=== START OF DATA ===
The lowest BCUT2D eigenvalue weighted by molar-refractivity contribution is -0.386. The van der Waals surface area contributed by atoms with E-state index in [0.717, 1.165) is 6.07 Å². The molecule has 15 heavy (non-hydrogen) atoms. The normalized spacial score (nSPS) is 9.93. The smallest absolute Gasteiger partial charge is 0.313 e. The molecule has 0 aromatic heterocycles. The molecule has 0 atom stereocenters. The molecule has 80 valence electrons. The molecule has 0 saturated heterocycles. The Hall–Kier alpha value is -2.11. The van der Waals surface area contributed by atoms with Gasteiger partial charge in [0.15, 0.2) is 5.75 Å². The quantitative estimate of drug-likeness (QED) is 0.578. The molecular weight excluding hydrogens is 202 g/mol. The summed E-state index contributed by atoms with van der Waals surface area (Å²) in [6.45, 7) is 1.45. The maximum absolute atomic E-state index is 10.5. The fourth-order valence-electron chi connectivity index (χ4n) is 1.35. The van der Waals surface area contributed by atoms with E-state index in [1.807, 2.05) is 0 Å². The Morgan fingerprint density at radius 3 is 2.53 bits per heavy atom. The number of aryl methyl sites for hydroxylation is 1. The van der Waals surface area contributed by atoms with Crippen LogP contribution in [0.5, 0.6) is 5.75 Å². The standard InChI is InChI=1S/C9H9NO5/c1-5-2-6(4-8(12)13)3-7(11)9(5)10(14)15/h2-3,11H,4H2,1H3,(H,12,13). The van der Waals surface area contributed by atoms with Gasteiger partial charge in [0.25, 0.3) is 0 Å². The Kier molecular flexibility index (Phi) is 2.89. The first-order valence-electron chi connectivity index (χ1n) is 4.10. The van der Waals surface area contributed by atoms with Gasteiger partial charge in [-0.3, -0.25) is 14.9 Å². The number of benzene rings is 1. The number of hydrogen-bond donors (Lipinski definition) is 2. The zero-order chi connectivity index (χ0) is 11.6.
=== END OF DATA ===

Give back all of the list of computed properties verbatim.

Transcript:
The lowest BCUT2D eigenvalue weighted by molar-refractivity contribution is -0.386. The van der Waals surface area contributed by atoms with E-state index in [0.717, 1.165) is 6.07 Å². The molecule has 15 heavy (non-hydrogen) atoms. The normalized spacial score (nSPS) is 9.93. The smallest absolute Gasteiger partial charge is 0.313 e. The molecule has 0 aromatic heterocycles. The molecule has 0 atom stereocenters. The molecule has 80 valence electrons. The molecule has 0 saturated heterocycles. The Hall–Kier alpha value is -2.11. The van der Waals surface area contributed by atoms with Gasteiger partial charge in [0.15, 0.2) is 5.75 Å². The quantitative estimate of drug-likeness (QED) is 0.578. The molecular weight excluding hydrogens is 202 g/mol. The summed E-state index contributed by atoms with van der Waals surface area (Å²) in [6.45, 7) is 1.45. The maximum absolute atomic E-state index is 10.5. The fourth-order valence-electron chi connectivity index (χ4n) is 1.35. The van der Waals surface area contributed by atoms with E-state index in [1.807, 2.05) is 0 Å². The Morgan fingerprint density at radius 3 is 2.53 bits per heavy atom. The number of aryl methyl sites for hydroxylation is 1. The van der Waals surface area contributed by atoms with Crippen LogP contribution in [0.5, 0.6) is 5.75 Å². The standard InChI is InChI=1S/C9H9NO5/c1-5-2-6(4-8(12)13)3-7(11)9(5)10(14)15/h2-3,11H,4H2,1H3,(H,12,13). The van der Waals surface area contributed by atoms with Gasteiger partial charge in [0.25, 0.3) is 0 Å². The Kier molecular flexibility index (Phi) is 2.89. The first-order valence-electron chi connectivity index (χ1n) is 4.10. The van der Waals surface area contributed by atoms with Gasteiger partial charge in [-0.3, -0.25) is 14.9 Å². The number of benzene rings is 1. The number of hydrogen-bond donors (Lipinski definition) is 2. The zero-order chi connectivity index (χ0) is 11.6.